- Global Regulator Coordinator Notes Growth of Shadow Banking Sector Worldwide: The Financial Stability Board reported that in 2013, non-bank financial intermediation worldwide—so-called “shadow banking”—increased by US $5 trillion or 7% over the prior year to reach US $75 trillion. The increase was more pronounced in emerging countries, however. There, non-bank financial intermediation grew over 10% from 2012. According to FSB, “[i]ntermediating credit through non-bank channels can have important advantages and contributes to the financing of the real economy; but such channels can also become a source of systemic risk, especially when they are structured to perform bank-like functions (e.g., maturity and liquidity transformation, and leverage) and when their interconnectedness with the regular banking system is strong.”
- Korea Regulator Proposes Lessening Certain Burdens on Financial Holding Company Structures: The Korea Financial Services Commission has published a plan to ease certain burdens on companies within a domestic financial holding company structure. Among other things, FSC proposes to ease restrictions on granting credit to certain overseas affiliates; expand the scope of certain credit evaluation outsourcing permitted among affiliated companies; permit persons concurrently to hold positions at different affiliated companies; and permit related companies to share physical space.
- Canada IIROC to Implement New Debt Transaction Reporting Rule in November 2015: Beginning November 1, 2015, certain dealer members of the Investment Industry Regulatory Organization of Canada will be required to report to IIROC on a post-trade basis certain over-the-counter debt securities transactions, including trades on an alternative trading system or through an inter-dealer bond broker. This requirement will apply to all Canadian-dollar denominated debt transactions by dealer members that are government security dealers and currently a participant in the Bank of Canada’s Market Trade Reporting System. Reporting of all other debt security transactions by GSD and non-GSD dealer members is expected to commence on November 1, 2016.
- My View -- FIA Announces Departure of Barbara Wierzynski from General Counsel Role: The Futures Industry Association announced last week that Barbara Wierzynski would relinquish her role as general counsel at the end of this year after serving 20 years in the position, and 28 years at the FIA overall. For those of us who have had the pleasure of working with Barbara for most of her time with FIA, we will miss her intellect, passion, humor, and heartfelt commitment to helping shape relevant regulation not only to benefit members of FIA, but all users of exchange-traded derivatives. Barbara’s contributions will long be appreciated. Thank you to the cornhusker state for lending us Barbara for all these years!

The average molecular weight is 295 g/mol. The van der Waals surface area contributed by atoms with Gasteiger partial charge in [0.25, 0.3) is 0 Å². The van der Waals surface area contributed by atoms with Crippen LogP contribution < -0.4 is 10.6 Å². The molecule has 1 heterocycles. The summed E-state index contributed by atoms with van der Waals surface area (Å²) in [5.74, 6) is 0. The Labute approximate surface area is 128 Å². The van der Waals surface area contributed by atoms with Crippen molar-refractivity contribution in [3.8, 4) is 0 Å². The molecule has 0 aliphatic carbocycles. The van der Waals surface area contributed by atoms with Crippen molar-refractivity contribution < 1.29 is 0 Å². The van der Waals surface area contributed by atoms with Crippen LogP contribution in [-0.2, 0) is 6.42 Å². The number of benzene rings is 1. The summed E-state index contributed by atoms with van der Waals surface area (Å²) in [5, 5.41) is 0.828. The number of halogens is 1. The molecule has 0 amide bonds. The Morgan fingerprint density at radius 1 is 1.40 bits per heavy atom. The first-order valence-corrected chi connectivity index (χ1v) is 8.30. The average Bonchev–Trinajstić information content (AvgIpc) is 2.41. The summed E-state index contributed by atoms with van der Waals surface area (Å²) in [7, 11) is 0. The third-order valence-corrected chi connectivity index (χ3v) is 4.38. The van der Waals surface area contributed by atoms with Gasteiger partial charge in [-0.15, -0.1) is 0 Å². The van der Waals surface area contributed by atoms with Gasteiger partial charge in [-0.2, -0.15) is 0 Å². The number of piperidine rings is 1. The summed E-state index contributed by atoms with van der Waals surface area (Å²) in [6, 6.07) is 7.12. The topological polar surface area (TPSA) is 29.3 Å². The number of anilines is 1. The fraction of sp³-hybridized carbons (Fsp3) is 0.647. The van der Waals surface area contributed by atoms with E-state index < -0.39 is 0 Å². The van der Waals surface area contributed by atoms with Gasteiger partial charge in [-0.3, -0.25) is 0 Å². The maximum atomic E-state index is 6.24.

For more information, see:
Another Individual Charged by the UK Serious Fraud Office Related to LIBOR:
Basel Committee Wants Banks to Have More Liquid Assets:
Canada IIROC to Implement New Debt Transaction Reporting Rule in November 2015: http://www.iiroc.ca/Documents/2014/bb59c337-b775-47cd-9e63-59c5f714b2d5_en.pdf
CFTC Extends Deadline Related to Single Wire Margin Payments:
CFTC Staff Authorizes University to Offer Election and Economic Indicator Binary Options Without Registration as an Execution Facility:
No Action Letter related to the University of Iowa (1993):
Order Prohibiting the Listing or Trading of Political Event Contracts (2012):
CFTC Staff Says Negative Consent OK in Connection With Certain Segregation Rights Notification Requirements of Swap Dealers for Uncleared Swaps Initial Margin:
CME Brings Over 20 Disciplinary Actions for Incorrectly Identifying Globex Terminal Operators:
European Commission Recognizes Four CCP Regulatory Regimes as Equivalent—Not US:
FIA Announces Departure of Barbara Wierzynski From General Counsel Role:
Global Regulator Coordinator Notes Growth of Shadow Banking Sector Worldwide:
Investment Adviser and Senior Officials Charged by SEC With Custody Rule Violations:
See also SEC Investor Bulletin
IOSCO Updates OTC Derivatives Central Clearing Requirements Database:
Korea Regulator Proposes Lessening Certain Burdens on Financial Holding Company Structures:
See PDF Associated with Plan to Improve Financial Holding Company System:
Merrill Lynch Fined US $6 Million by FINRA for Reg SHO Violations and Supervisory Lapses:
NFA Reminds IBs to File Financial Reports Electronically:
SEC Approves New FINRA Rule Permitting Arbitrators to Refer Serious Matters During Arbitration Proceedings:
The information in this article is for informational purposes only and is derived from sources believed to be reliable as of November 1, 2014. No representation or warranty is made regarding the accuracy of any statement or information in this article. Also, the information in this article is not intended as a substitute for legal counsel, and is not intended to create, and receipt of it does not constitute, a lawyer-client relationship. The impact of the law for any particular situation depends on a variety of factors; therefore, readers of this article should not act upon any information in the article without seeking professional legal counsel. Katten Muchin Rosenman LLP and/or Gary DeWaal may represent one or more entities mentioned in this article. Quotations attributable to speeches are from published remarks and may not reflect statements actually made.